NEXAVAR will not cure your cancer, but it has been shown to slow or temporarily stop the growth or spread of certain cancer cells. This is called stable disease. Progressive disease is cancer that is growing or spreading. In clinical studies, stable disease was the most common response to NEXAVAR. Be sure to talk to your healthcare professional about whether you might benefit from treatment with NEXAVAR.
Watch the videos below to learn more about progressive and stable disease.
It is important to remember that therapies like NEXAVAR may affect some of your body's normal cells as well, so tell your healthcare team as soon as you notice any side effects.
What is NEXAVAR?
NEXAVAR is a prescription medicine used to treat:
- a type of liver cancer called hepatocellular carcinoma (HCC) that cannot be removed by surgery
- a type of kidney cancer called renal cell carcinoma (RCC)
- a type of thyroid cancer called differentiated thyroid carcinoma (DTC) that can no longer be treated with radioactive iodine and is progressing
It is not known if NEXAVAR is safe and effective in children.
Important Safety Information
Do not take NEXAVAR if you:
- are allergic to sorafenib or any of the other ingredients in NEXAVAR.
- have squamous cell lung cancer and receive carboplatin and paclitaxel.
Before taking NEXAVAR, tell your healthcare provider about all of your medical conditions, including if you:
Tell your healthcare provider about all the medicines you take, including prescription and over-the-counter medicines, vitamins, and herbal supplements.
Especially tell your healthcare provider if you take the medicine warfarin.
What are the possible side effects of NEXAVAR?
NEXAVAR may cause serious side effects, including:
- decreased blood flow to the heart, heart attack and heart failure. Get emergency help right away if you get symptoms such as chest pain, shortness of breath, racing heartbeat, swelling in lower legs, feet and abdomen, feel lightheaded or faint, tiredness, nausea, vomiting, or sweat a lot.
- increased risk of bleeding. Bleeding is a common side effect of NEXAVAR that can be serious and can lead to death. Tell your healthcare provider right away if you have any signs of bleeding during treatment with NEXAVAR:
- vomiting blood or if your vomit looks like coffee-grounds
- red or black (looks like tar) stools
- coughing up blood or blood clots
- heavier than normal menstrual cycle
- unusual vaginal bleeding
- frequent nose bleeds
- high blood pressure. High blood pressure is a common side effect of NEXAVAR and can be serious. Your blood pressure should be checked every week during the first 6 weeks of starting NEXAVAR. Your blood pressure should be checked regularly and any high blood pressure should be treated during treatment with NEXAVAR.
- skin problems. A condition called hand-foot skin reactions and skin rash are common with NEXAVAR treatment and can be severe. NEXAVAR may also cause severe skin and mouth reactions that can be life threatening. Tell your healthcare provider if you have any of the following symptoms:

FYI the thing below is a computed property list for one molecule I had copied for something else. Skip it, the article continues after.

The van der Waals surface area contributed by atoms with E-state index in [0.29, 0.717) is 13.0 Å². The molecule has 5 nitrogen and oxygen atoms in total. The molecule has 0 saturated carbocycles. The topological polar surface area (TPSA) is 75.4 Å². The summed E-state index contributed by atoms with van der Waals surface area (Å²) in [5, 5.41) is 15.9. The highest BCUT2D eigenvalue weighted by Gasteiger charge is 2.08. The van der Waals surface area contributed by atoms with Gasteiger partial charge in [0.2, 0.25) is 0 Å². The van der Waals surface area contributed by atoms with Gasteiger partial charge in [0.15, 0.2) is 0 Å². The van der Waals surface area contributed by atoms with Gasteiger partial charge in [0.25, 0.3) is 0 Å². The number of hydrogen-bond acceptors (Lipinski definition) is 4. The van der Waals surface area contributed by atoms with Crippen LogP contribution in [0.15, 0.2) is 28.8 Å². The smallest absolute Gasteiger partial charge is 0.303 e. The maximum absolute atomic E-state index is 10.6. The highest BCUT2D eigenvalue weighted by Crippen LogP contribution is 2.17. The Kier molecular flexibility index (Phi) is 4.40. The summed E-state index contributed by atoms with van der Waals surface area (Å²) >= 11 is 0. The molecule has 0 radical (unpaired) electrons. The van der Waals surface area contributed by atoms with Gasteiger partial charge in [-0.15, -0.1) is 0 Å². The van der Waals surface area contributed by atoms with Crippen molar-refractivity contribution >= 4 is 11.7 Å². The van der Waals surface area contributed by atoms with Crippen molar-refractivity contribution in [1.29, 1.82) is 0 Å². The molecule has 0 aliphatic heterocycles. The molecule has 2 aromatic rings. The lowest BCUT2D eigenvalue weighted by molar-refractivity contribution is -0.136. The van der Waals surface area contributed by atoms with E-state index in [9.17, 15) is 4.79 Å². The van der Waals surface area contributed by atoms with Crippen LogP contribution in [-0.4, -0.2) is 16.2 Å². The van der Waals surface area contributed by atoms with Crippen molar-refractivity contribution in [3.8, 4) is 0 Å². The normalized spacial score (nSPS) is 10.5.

- skin rash
- skin redness
- pain or swelling
- blistering and peeling of your skin
- blistering and peeling on the inside of your mouth
- blisters on the palms of your hand or soles of your feet
- an opening in the wall of your stomach or intestines (gastrointestinal perforation). Tell your healthcare provider right away if you get fever, nausea, vomiting or severe stomach (abdominal) pain.
- possible wound healing problems. If you need to have a surgical procedure, tell your healthcare provider that you are taking NEXAVAR. NEXAVAR may need to be stopped until your wound heals after some types of surgery.
- changes in the electrical activity of your heart called QT prolongation. QT prolongation can cause irregular heartbeats that can be life threatening. Your healthcare provider may do tests during your treatment with NEXAVAR to check the levels of potassium, magnesium, and calcium in your blood, and check the electrical activity of your heart with an electrocardiogram (ECG). Tell your healthcare provider right away if you feel faint, lightheaded, dizzy or feel your heart beating irregularly or fast during your treatment with NEXAVAR.
- liver problems (drug-induced hepatitis). NEXAVAR may cause liver problems that may lead to liver failure and death. Your healthcare provider will do blood tests to check your liver function regularly during your treatment with NEXAVAR. Tell your healthcare provider right away if you develop any of the following symptoms:
- yellowing of your skin or the whites of your eyes
- dark "tea-colored" urine
- light-colored bowel movements (stools)
- worsening nausea or vomiting
- pain on the right side of your stomach area
- bleeding or bruising more easily than normal
- loss of appetite
- change in thyroid hormone levels. If you have differentiated thyroid cancer, you can have changes in your thyroid hormone levels during treatment with NEXAVAR. Your healthcare provider may need to change your dose of thyroid medicine during treatment with NEXAVAR. Your healthcare provider should check your thyroid hormone levels every month during treatment with NEXAVAR.
The most common side effects of NEXAVAR include:
- diarrhea (frequent or loose bowel movements)
- hair thinning or patchy hair loss
- weight loss
- loss of appetite
- stomach-area (abdomen) pain
- low blood calcium levels in people with differentiated thyroid cancer
Tell your doctor if you have any side effects that bother you or do not go away. These are not all the possible side effects of NEXAVAR. Ask your doctor or pharmacist for more information.
You are encouraged to report negative side effects or quality complaints of prescription drugs to the FDA. Visit www.fda.gov/medwatch, or call 1-800-FDA-1088.
For important risk and use information about NEXAVAR, please see the full Prescribing Information.